Even when women survive breast cancer, they may not be out of the woods when it comes to certain side effects—possibly up to a decade later, a study discovered.
Chemotherapy and radiotherapy—either alone or in combination—are common breast cancer treatments, and despite their high success rate, they come with the possibility of long-term side effects; among them are cardiac dysfunction, difficulty concentrating, forgetfulness, and anxiety/depression.
“Long-term breast cancer survivors are also at a higher odds of depressive and anxiety symptoms than their peers with no history of cancer. Cognitive effects, such as concentration difficulties and forgetfulness, are known effects of chemotherapy. Overall, timely diagnosis and treatment can lessen the impact on quality of life of these long-term sequelae,” the study authors explained.
To assess this in greater detail, the researchers evaluated 350 breast cancer survivors at least five (median, 10) years after diagnosis who were treated with chemotherapy and/or radiotherapy and 350 non-cancer controls matched by age and primary care physician (PCP). They filled out a survey to report their symptoms and completed the Hospital Anxiety and Depression Scale; they were further assessed with echocardiography to determine left ventricle ejection fraction. Health records were queried to determine any cardiovascular diagnoses.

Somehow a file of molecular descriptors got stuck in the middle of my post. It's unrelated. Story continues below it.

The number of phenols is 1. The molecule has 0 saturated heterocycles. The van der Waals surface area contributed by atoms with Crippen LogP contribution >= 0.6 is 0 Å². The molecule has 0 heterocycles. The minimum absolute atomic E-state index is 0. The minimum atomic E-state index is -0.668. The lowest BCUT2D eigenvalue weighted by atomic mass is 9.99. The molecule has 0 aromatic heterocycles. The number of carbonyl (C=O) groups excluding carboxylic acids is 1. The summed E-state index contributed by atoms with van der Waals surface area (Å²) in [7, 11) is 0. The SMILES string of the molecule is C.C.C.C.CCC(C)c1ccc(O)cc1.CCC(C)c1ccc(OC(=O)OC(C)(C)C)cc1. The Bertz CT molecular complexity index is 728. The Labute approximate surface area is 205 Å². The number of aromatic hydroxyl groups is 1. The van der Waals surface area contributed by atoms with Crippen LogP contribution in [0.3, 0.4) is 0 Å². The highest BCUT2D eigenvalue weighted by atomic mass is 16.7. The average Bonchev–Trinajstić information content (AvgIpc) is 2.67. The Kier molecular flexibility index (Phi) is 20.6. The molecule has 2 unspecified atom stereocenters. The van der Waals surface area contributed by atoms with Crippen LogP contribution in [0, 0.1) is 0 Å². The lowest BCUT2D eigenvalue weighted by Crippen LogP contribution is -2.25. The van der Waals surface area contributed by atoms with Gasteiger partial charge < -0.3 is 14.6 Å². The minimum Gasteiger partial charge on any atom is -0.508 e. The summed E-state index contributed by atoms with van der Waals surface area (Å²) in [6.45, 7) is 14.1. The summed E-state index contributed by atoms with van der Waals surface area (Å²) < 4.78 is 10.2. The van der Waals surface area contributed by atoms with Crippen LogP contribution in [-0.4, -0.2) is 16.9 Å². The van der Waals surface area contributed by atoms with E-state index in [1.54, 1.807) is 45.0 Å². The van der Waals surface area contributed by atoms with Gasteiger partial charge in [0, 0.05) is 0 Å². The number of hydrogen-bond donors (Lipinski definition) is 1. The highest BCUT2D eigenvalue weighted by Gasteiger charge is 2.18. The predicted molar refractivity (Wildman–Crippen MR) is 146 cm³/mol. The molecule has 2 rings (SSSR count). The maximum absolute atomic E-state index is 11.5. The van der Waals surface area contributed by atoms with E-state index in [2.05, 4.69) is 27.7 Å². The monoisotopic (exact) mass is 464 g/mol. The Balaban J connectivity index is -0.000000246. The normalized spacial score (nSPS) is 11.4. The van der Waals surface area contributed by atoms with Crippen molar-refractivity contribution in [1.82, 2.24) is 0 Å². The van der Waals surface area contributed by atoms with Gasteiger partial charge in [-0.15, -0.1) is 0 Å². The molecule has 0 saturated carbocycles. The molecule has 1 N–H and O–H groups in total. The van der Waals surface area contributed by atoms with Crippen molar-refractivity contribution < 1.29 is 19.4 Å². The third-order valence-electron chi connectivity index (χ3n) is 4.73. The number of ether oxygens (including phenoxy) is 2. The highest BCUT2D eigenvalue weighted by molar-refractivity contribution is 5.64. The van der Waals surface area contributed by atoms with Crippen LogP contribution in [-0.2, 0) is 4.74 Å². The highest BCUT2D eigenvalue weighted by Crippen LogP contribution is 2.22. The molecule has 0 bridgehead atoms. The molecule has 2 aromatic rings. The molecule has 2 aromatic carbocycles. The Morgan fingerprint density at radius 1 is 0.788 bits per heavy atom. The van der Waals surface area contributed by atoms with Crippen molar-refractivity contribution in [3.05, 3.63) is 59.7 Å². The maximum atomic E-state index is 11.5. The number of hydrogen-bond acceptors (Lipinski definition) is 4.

The survivor cohort, compared to the controls, were more likely to report intermittent claudication and appetite loss, symptoms which were correlated with cardiac dysfunction and anxiety/depression. Although survivors were also more prone to difficulty concentrating, forgetfulness, dizziness, and nocturia, these differences did not appear to be correlated with cardiac dysfunction, cardiovascular diseases, or anxiety/depression. Women who were treated with chemotherapy either alone or in combination with radiotherapy, compared to those who only received radiotherapy, were much more likely to experience forgetfulness and nocturia, but much less likely to report dizziness.
The results of the study were reported in The Breast.
The researchers concluded, “Up to 10 years after diagnosis, breast cancer survivors experience intermittent claudication, appetite loss, concentration difficulties, forgetfulness, dizziness, and nocturia significantly more often than peers matched by age and PCP, without cancer. Among breast cancer survivors, intermittent claudication and appetite loss remain problematic after adjusting for cardiovascular dysfunction, depression, and anxiety, whereas concentration difficulties, forgetfulness, dizziness, and nocturia are significantly associated with a history of chemotherapy or radiotherapy.”